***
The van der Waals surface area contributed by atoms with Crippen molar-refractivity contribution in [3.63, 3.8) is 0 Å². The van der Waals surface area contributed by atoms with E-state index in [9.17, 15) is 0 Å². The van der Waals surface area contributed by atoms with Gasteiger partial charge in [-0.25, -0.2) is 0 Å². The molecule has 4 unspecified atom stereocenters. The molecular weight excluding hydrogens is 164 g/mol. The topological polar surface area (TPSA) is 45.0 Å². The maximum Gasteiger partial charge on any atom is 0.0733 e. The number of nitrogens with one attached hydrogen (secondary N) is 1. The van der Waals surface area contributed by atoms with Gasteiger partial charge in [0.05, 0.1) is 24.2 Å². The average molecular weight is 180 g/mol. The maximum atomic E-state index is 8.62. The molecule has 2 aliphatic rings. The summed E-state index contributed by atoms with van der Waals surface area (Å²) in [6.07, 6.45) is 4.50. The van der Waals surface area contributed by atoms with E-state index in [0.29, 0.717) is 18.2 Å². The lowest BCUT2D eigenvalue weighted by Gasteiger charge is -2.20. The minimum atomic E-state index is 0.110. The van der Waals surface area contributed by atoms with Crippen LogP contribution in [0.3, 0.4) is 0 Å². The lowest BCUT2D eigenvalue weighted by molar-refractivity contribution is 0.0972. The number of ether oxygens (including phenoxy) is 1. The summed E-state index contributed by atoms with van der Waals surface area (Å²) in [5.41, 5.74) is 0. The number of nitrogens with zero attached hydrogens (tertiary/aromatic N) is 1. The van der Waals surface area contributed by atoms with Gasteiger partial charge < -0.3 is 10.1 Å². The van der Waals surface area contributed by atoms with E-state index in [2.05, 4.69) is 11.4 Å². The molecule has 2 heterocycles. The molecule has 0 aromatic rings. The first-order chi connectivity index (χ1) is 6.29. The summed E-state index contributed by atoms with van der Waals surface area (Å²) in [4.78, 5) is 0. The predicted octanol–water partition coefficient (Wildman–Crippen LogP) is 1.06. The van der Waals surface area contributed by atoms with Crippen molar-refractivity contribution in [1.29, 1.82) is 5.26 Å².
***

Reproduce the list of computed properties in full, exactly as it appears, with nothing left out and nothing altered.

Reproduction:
The van der Waals surface area contributed by atoms with Crippen molar-refractivity contribution in [3.63, 3.8) is 0 Å². The van der Waals surface area contributed by atoms with E-state index in [9.17, 15) is 0 Å². The van der Waals surface area contributed by atoms with Gasteiger partial charge in [-0.25, -0.2) is 0 Å². The molecule has 4 unspecified atom stereocenters. The molecular weight excluding hydrogens is 164 g/mol. The topological polar surface area (TPSA) is 45.0 Å². The maximum Gasteiger partial charge on any atom is 0.0733 e. The number of nitrogens with one attached hydrogen (secondary N) is 1. The van der Waals surface area contributed by atoms with Gasteiger partial charge in [0.05, 0.1) is 24.2 Å². The average molecular weight is 180 g/mol. The maximum atomic E-state index is 8.62. The molecule has 2 aliphatic rings. The summed E-state index contributed by atoms with van der Waals surface area (Å²) in [6.07, 6.45) is 4.50. The van der Waals surface area contributed by atoms with E-state index in [0.29, 0.717) is 18.2 Å². The lowest BCUT2D eigenvalue weighted by Gasteiger charge is -2.20. The minimum atomic E-state index is 0.110. The van der Waals surface area contributed by atoms with Crippen LogP contribution in [0.3, 0.4) is 0 Å². The lowest BCUT2D eigenvalue weighted by molar-refractivity contribution is 0.0972. The number of ether oxygens (including phenoxy) is 1. The summed E-state index contributed by atoms with van der Waals surface area (Å²) in [5.41, 5.74) is 0. The number of nitrogens with zero attached hydrogens (tertiary/aromatic N) is 1. The van der Waals surface area contributed by atoms with Gasteiger partial charge < -0.3 is 10.1 Å². The van der Waals surface area contributed by atoms with E-state index in [2.05, 4.69) is 11.4 Å². The molecule has 2 heterocycles. The molecule has 0 aromatic rings. The first-order chi connectivity index (χ1) is 6.29. The summed E-state index contributed by atoms with van der Waals surface area (Å²) in [4.78, 5) is 0. The predicted octanol–water partition coefficient (Wildman–Crippen LogP) is 1.06. The van der Waals surface area contributed by atoms with Crippen molar-refractivity contribution in [1.29, 1.82) is 5.26 Å².